Being creative has always been a huge outlet in my life. Some of my earliest memories are drawing pictures at the kitchen table in my family's old house with my mom. When I was in school, I always gravitated towards my art classes. I loved that I had a place where I could be completely comfortable and express myself. It wasn’t until my senior year of high school when my art teacher had a conversation with me about turning my love of art into a career. It never even occurred to me that I could have a job that could be centered around art. I was completely certain I wanted to a job related to art, but I wasn’t sure what type of job would be best for me. I tried graphic design, industrial design, and even thought about majoring in studio art and being an artist full time. I was struggling to find the right fit and my mom was the one who suggested I try an Art Education course. I come from a family of teachers, so I thought, why not? After the second day of class I knew I was hooked. So after a few years of college, I am officially on my second year of being an Art Teacher at Plymouth Middle School. Even though I make my string art as an outlet for myself, I think my greatest creative channel is through my students. Even if my business were to end tomorrow, I know that I am still constantly opening doors for my students to find their own inspiration. And with any luck, one day one of my students will look back on their own art career and remember me and how I helped them get there.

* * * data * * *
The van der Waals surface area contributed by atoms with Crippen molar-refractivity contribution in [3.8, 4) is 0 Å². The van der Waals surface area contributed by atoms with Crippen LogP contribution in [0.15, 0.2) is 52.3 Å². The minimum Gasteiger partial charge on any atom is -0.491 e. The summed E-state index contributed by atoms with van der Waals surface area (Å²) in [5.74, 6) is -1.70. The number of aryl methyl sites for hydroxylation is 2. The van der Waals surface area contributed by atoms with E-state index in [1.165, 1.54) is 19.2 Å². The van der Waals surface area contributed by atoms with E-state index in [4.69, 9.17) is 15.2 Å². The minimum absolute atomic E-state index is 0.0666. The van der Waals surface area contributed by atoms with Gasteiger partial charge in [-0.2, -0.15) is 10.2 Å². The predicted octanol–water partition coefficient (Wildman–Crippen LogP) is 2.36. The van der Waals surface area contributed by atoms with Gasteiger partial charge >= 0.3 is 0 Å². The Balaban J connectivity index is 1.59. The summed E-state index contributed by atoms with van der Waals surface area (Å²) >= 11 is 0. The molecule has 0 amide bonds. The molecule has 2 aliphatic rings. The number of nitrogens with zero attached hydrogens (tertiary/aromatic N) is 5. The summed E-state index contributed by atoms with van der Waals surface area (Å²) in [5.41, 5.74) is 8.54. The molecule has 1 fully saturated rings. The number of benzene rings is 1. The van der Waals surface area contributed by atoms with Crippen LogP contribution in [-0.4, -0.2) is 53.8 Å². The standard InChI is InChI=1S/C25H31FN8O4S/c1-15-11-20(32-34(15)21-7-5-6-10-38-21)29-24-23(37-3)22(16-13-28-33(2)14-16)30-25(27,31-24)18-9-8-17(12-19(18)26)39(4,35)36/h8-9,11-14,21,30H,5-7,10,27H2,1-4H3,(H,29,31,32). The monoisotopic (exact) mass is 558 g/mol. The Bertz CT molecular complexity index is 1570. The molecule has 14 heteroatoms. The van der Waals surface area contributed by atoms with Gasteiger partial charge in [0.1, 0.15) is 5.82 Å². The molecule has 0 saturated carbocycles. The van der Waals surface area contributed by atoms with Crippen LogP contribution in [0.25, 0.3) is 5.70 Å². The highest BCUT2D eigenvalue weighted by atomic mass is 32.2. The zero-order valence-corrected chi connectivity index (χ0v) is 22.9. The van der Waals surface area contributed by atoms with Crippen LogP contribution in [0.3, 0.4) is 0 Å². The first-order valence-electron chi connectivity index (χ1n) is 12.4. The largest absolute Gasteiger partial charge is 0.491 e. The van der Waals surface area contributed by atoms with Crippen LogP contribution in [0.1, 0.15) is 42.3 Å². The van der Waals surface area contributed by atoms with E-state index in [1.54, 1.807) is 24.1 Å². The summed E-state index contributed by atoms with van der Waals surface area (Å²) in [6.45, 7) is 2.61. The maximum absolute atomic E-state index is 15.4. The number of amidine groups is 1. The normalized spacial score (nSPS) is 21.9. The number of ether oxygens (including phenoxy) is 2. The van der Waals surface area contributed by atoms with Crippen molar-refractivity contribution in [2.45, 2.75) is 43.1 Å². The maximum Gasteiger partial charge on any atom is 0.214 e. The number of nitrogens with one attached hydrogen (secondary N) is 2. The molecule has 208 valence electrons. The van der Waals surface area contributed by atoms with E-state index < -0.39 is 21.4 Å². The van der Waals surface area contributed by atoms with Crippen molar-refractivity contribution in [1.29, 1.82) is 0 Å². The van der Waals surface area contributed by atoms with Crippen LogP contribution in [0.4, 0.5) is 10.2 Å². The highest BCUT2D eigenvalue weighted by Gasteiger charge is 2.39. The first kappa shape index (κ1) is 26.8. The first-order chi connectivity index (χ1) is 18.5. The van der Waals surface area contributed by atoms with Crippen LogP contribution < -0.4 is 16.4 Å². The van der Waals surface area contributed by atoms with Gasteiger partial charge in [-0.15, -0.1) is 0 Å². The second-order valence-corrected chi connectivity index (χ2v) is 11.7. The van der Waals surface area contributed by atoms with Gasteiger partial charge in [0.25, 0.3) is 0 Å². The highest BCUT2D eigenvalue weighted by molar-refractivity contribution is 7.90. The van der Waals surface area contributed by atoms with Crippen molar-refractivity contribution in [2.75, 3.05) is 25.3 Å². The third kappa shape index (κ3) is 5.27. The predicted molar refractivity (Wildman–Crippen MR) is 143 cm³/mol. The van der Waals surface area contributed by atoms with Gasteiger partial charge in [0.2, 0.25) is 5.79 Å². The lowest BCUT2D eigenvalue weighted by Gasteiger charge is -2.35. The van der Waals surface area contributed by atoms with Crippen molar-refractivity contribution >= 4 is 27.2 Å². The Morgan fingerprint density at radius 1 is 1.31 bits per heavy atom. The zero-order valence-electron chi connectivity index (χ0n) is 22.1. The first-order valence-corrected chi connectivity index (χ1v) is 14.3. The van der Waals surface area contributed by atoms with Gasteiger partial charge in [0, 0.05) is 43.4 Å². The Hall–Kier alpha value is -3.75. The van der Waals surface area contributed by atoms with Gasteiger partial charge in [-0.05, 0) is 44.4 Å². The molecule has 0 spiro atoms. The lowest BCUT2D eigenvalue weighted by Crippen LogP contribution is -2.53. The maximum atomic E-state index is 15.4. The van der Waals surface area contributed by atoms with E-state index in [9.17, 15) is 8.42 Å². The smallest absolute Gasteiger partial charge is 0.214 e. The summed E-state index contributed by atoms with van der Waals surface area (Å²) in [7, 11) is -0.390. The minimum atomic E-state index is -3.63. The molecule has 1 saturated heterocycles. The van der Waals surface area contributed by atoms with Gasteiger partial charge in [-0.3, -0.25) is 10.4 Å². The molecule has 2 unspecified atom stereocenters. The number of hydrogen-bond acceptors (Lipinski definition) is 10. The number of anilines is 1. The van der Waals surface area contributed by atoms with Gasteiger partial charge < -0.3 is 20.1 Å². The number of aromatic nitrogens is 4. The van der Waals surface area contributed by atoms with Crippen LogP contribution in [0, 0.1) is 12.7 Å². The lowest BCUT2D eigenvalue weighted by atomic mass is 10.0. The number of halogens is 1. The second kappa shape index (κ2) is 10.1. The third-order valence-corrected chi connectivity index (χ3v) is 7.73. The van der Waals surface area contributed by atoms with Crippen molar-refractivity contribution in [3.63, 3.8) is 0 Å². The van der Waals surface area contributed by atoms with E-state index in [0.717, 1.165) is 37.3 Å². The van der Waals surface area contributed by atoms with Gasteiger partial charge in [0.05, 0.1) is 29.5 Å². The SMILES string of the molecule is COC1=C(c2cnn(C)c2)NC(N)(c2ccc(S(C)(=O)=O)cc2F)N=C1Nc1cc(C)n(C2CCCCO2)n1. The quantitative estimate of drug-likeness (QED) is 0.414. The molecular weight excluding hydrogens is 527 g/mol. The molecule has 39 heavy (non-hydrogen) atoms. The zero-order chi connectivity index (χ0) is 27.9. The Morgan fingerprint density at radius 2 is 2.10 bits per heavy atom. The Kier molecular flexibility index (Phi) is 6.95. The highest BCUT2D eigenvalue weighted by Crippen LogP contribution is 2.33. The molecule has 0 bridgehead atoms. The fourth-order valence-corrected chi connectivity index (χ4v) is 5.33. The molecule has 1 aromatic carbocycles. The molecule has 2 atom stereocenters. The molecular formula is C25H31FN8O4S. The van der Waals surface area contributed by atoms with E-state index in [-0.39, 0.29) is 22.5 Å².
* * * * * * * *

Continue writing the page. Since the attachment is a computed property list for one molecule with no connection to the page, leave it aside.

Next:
Do you typically seek reclaimed wood materials as a medium in your work? In general, what do you find interesting about the materials you use?
I am proud to say that every single one of my pieces that I have ever made has been done on reclaimed wood. I was really fortunate to have my business grow in a community of strong, creative, antique loving women who constantly supported me and brought me amazing reclaimed pieces. My string art has been made on old cabinet doors, salvaged bookshelves, floorboards, barn doors, 100-year-old school house wall boards, and of course, any red barn wood I can get my hands on. It really makes me excited to hear the backstory of where my wood comes from. For example, I met this great couple this summer who rescued wood from their great grandparents schoolhouse that was built on their family farm. They built and ran this school themselves, and together, brought education to thousands of kids in that rural community. I like to imagine that each piece of wood I find has lived its own sort of life journey and by repurposing it into my artwork, I am giving it a new life. One hopefully long lived in a loving home.
How does living in Minnesota influence your creativity or the work that you do?